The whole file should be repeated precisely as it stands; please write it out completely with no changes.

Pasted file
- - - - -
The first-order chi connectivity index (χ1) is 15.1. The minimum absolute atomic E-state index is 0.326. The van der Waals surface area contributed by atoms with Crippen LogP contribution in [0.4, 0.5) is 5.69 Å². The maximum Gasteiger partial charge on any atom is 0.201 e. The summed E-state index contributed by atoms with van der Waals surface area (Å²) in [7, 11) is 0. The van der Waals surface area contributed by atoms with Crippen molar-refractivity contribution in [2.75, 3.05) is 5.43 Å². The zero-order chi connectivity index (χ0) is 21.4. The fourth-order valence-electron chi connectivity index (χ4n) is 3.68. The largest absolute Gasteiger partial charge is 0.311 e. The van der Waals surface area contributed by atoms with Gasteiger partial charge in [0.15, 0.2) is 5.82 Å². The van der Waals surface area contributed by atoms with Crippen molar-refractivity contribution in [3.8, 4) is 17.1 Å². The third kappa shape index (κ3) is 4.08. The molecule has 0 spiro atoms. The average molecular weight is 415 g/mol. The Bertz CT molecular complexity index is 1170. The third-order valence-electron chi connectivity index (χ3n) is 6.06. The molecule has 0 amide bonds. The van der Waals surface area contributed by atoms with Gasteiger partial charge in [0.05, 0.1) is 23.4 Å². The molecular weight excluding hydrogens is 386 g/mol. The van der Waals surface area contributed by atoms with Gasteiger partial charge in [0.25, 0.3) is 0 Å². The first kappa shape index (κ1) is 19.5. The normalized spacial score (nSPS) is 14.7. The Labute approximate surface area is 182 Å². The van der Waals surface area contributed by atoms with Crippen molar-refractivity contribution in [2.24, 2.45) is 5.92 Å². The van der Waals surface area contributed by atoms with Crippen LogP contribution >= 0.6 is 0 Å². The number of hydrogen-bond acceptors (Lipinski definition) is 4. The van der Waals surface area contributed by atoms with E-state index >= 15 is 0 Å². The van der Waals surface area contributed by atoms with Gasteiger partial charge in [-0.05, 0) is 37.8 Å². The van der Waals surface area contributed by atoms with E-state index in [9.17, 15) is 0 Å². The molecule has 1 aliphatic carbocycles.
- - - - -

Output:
The first-order chi connectivity index (χ1) is 15.1. The minimum absolute atomic E-state index is 0.326. The van der Waals surface area contributed by atoms with Crippen LogP contribution in [0.4, 0.5) is 5.69 Å². The maximum Gasteiger partial charge on any atom is 0.201 e. The summed E-state index contributed by atoms with van der Waals surface area (Å²) in [7, 11) is 0. The van der Waals surface area contributed by atoms with Crippen molar-refractivity contribution in [2.75, 3.05) is 5.43 Å². The zero-order chi connectivity index (χ0) is 21.4. The fourth-order valence-electron chi connectivity index (χ4n) is 3.68. The largest absolute Gasteiger partial charge is 0.311 e. The van der Waals surface area contributed by atoms with Gasteiger partial charge in [0.15, 0.2) is 5.82 Å². The van der Waals surface area contributed by atoms with Crippen molar-refractivity contribution in [3.8, 4) is 17.1 Å². The third kappa shape index (κ3) is 4.08. The molecule has 0 spiro atoms. The average molecular weight is 415 g/mol. The Bertz CT molecular complexity index is 1170. The third-order valence-electron chi connectivity index (χ3n) is 6.06. The molecule has 0 amide bonds. The van der Waals surface area contributed by atoms with Gasteiger partial charge in [0.05, 0.1) is 23.4 Å². The molecular weight excluding hydrogens is 386 g/mol. The van der Waals surface area contributed by atoms with Gasteiger partial charge in [0.25, 0.3) is 0 Å². The first kappa shape index (κ1) is 19.5. The normalized spacial score (nSPS) is 14.7. The Labute approximate surface area is 182 Å². The van der Waals surface area contributed by atoms with Crippen molar-refractivity contribution in [2.24, 2.45) is 5.92 Å². The van der Waals surface area contributed by atoms with Crippen LogP contribution >= 0.6 is 0 Å². The number of hydrogen-bond acceptors (Lipinski definition) is 4. The van der Waals surface area contributed by atoms with E-state index >= 15 is 0 Å². The van der Waals surface area contributed by atoms with Gasteiger partial charge in [-0.05, 0) is 37.8 Å². The van der Waals surface area contributed by atoms with E-state index in [9.17, 15) is 0 Å². The molecule has 1 aliphatic carbocycles.